While there’s certainly other informative news that will come from today’s conversation with Dean Lombardi, the Kings’ general manager was asked at the outset of the media availability about yesterday’s New York Post report that alleged, amongst other details, that the players “locked the door to their locker room following a defeat on the road within the last two weeks so that [Darryl] Sutter could not get in” to address the team.
“Unfortunately, it’s factually inaccurate,” Lombardi said, noting that the report happened earlier in the season and not during the weight of the club’s late-season playoff push.
Lombardi said that the incident – which he also deemed “a little scuffle” – happened while the team was in Tampa during a road trip that began with Los Angeles losing in Boston, Washington and Florida and included the added presence of the Epix television crew. The Kings ultimately won in Tampa Bay on February 7, the first game of a season-long eight-game winning streak.
In a passionate articulation, Lombardi referenced the occurrence as an example of the players assuming control of the dressing room and demonstrating emotion, even if “maybe you don’t have to go to that extreme.”
“But theoretically, I have no problem with it because here’s the thing, where this team has to get to,” he said. “If you look at what essentially a coach’s number one role is, to give his team structure and detail, the emotion in terms of getting that emotion to where it needs [to be], if we’re going to be a top team, it has to come from within the room. With it times, the coach obviously still has to have some ability, and essentially a lot of that too, particularly in today’s day and age where you’ve got to give a lot of players individual one-on-one. So we’re even a part of the times raising the emotion in that room. Obviously one of the problems this year was just that, but for whatever reason we weren’t where we needed to be mentally. Now that said, I don’t know if I like the way it happened, but if you look at great teams, a perfect example is Derek Jeter. When Joe Torre was willing to blow or something, Jeter would walk in and say, ‘whoa, whoa, whoa, I got this one. Stay out, and don’t be losing it.’ You’ve seen this with top players all the time. The players essentially you want in charge of your room, and like I said, maybe the way to do it was, ‘we don’t need to hear from you now, we’ve got it,’ and go out and get it done. Maybe you don’t have to go to that extreme. But the point is what happens there – that’s what needs to happen. The players need to take over the room emotionally, and if you want to go in there and say, ‘coach, stay out, I’ve got this one. We know how to win,’ I’ve got no problem with that. It’s just that maybe again, you don’t want to have to put a garbage can there. But if we’re going to be a top team, your best players have to take over the emotion in your room, and at times that might require them to say, ‘coach, I’ve got this one.’ And there’s enough players in that room now who’ve won. The problem you would’ve had before was credibility. If Jeter tells Torre, ‘I’ve got this one, stay out,’ I better listen – he’s got frickin’ four championships. Well, there’s guys in there now with two championships. They’re qualified to do that now. They might not have said that four years ago – ‘hey, hey, hey, no, no, no, no,’ you’re not ready for this. But they’re ready for that. They know where they’ve got to be. So the irony is that’s essentially a lot of times what you want to happen – your players take over your room. ‘Stay out, coach, I don’t want to hear from you. I don’t want to hear from you, Dean. We’ve got it. Stay out.’ Because they know way more than we do. It’s just as you’re building that up, it’s usually you get more involved when they don’t know how to win. But they’ve been there. So that’s the way I look at it. In terms of how it happened – the trash cans or whatever – I’m not sure you have to send a message that way. You read about all those great players time and again, the top ones would say, ‘we’ve got this one,’ and go out and get it done. That’s the key. Now, the irony is this is, like I said, we went out and had one of our best streaks.”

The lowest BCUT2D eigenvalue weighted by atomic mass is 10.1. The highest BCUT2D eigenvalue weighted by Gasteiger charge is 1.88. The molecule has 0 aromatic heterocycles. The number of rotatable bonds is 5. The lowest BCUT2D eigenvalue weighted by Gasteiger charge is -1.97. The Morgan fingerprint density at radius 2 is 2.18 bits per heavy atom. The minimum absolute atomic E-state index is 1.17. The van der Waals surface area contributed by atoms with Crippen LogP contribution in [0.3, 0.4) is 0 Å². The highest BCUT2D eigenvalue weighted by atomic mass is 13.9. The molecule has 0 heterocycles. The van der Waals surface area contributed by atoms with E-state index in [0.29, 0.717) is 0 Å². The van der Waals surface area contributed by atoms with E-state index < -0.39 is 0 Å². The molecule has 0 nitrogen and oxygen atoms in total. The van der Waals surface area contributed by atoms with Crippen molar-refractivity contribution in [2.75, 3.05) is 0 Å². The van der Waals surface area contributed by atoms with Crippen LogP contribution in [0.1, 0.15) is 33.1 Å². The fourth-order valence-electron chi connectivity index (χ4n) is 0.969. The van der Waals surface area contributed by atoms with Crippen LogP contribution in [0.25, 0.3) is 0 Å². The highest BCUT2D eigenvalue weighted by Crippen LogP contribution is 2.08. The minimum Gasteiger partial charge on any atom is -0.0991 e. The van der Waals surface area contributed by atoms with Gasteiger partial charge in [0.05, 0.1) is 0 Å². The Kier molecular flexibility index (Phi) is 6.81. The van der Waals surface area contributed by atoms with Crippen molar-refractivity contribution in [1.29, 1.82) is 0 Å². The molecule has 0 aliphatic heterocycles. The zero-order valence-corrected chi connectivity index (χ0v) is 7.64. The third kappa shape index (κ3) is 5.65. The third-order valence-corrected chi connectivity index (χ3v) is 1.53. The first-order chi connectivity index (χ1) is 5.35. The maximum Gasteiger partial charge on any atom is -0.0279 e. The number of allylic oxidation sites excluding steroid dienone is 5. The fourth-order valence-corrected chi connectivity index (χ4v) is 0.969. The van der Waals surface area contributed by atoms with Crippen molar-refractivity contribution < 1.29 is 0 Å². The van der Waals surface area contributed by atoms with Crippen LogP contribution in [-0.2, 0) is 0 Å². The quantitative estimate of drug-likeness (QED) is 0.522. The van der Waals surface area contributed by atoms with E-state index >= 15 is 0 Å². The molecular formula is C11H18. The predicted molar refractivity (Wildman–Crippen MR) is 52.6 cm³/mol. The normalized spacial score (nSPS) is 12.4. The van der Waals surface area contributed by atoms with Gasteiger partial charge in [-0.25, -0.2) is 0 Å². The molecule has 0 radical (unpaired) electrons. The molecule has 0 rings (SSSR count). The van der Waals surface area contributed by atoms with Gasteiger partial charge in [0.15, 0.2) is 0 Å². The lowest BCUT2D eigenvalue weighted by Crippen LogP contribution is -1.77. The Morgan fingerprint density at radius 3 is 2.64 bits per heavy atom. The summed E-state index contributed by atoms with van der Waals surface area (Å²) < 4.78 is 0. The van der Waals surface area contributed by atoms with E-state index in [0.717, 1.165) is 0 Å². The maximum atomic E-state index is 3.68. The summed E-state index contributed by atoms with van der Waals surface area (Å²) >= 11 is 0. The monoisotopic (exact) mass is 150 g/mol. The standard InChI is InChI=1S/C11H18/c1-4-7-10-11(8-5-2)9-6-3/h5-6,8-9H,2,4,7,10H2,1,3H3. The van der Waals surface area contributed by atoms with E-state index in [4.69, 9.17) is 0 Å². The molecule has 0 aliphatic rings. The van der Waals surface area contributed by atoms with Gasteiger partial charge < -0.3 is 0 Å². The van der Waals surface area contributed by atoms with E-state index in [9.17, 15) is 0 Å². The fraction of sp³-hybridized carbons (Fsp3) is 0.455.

The thought of players “assuming control of the room” was also referenced in conditioning and making sure that players, by demonstration or by communication, inspire others to reach their potential through work habits, training and conditioning.
“You want “for the players to take over the room and make sure this happens, pushing each other,” Lombardi said. “You want to get to the point where Tyler [Toffoli] walks into that room and goes, ‘holy smokes, look at Kopitar and Doughty. I’d better get frickin’ going here.’”
“And that was the whole Detroit thing, right? Why would they consider Detroit probably the best conditioned team in the league? Most people would consider them. It started with Lidstrom and Yzerman in the top, and it got handed down to Datsyuk. Then you don’t have to get called into Dean’s office or have trash cans all over, because it’s coming from within the room, the peer pressure.”